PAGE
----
Party that does not want to disclose a document, that will not be granted with confidentiality, can opt to not incorporate it into the file. However, since parties should file any documents related to the case, not doing so can result in negative presumptions against them (section 388, National Civil and Commercial Procedural Code).
It will be concealed and treated as confidential:
- Copies of confidential versions of competition authorities' decisions.
- Copies of leniency materials that the defendant prepared and submitted to the competition authorities, if they are confidential.
- Any other confidential documents or materials not in the defendant's possession or control.
All information and documents controlled by third parties, including antitrust court files and documents, can be offered and obtained as evidence, if the court allows it. In general, courts allow this evidence if it is relevant to resolve the subject matter of the private antitrust litigation. To obtain this evidence, parties must request it together with the evidence offered when they file or answer a claim.
Additionally (and exceptionally), the court can order disclosure of evidence held by third parties without a party request, if the court considers it relevant to better resolve the litigation.
The Swedish legal system does not provide for discovery in the true sense of the term. Under the Swedish system, exchanges of documents pretrial may, generally, only be made on a voluntary basis. However, within the framework of a court proceeding (i.e., shortly before or during the proceeding), there is a general obligation on a person (natural or legal) in possession of a document that may have evidentiary value to disclose the document (“procedural duty of disclosure”). The rules on disclosure of evidence are found in Chapter 38 of the Code of Judicial Procedure, and require that a party seeking an order to produce evidence should identify the document and explain what information is included in the document.
As a general principle, documents received or prepared by a public authority are public. This principle is, however, subject to a number of exceptions in the Public Access to Information and Secrecy Act: the Competition Authority’s file, and information about an undertaking’s business operations, inventions and research results, are treated as confidential if the undertaking may be expected to suffer injury if such information is disclosed.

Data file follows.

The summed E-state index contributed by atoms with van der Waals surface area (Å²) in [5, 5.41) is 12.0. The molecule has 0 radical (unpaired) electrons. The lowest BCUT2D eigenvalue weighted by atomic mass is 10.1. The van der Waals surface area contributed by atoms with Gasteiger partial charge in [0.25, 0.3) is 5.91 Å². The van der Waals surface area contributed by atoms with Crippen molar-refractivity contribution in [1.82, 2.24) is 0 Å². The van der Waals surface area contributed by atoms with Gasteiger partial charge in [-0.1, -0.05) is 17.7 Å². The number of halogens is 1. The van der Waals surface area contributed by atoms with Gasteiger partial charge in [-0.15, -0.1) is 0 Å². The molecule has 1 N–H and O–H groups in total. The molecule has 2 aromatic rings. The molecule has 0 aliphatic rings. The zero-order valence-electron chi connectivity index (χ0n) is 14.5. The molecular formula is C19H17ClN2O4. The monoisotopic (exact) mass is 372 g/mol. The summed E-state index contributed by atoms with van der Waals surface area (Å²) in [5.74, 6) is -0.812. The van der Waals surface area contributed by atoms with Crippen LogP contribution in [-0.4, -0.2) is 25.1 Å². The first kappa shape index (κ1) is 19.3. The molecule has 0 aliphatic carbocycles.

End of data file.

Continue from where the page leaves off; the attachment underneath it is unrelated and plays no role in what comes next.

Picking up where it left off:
Furthermore, such documents that the Competition Authority holds and that contain declarations within a leniency process, settlement briefs, written responses and other information that have been submitted to the Competition Authority, and information provided by the Competition Authority to the parties (such as a draft statement of objection, or draft settlement decision) and settlement briefs that have been recalled, may not be the subject of a production order as long as the Competition Authority is still handling the case. The three latter categories may be subject to a document production order once the Competition Authority has closed its proceeding.
The Competition Damages Act also stipulates that declarations made within a leniency process and settlement briefs are not to be produced as evidence. Certain other categories of documents may also only be produced by the party who has obtained them from the Competition Authority, or a person who has acquired their rights. This is a limitation of the fundamental procedural rules in Sweden on free trial of evidence and free provision of evidence.
Typically, confidentiality is only maintained as regards third parties, and not as regards a party to the proceedings. However, courts have the authority, under criminal responsibility, to prohibit counsel, management or parties from providing certain documents received during the court proceedings relating to competition damages to third parties in order to prevent a ‘trade with documents’.
To ensure the secrecy of documents that a court has received through access to evidence from leniency statements and any settlement submissions, new legislation entered into force in April 2018 to safeguard the secrecy of those documents when handled by the court. A party would only be allowed to access such documents to the extent the court finds it appropriate.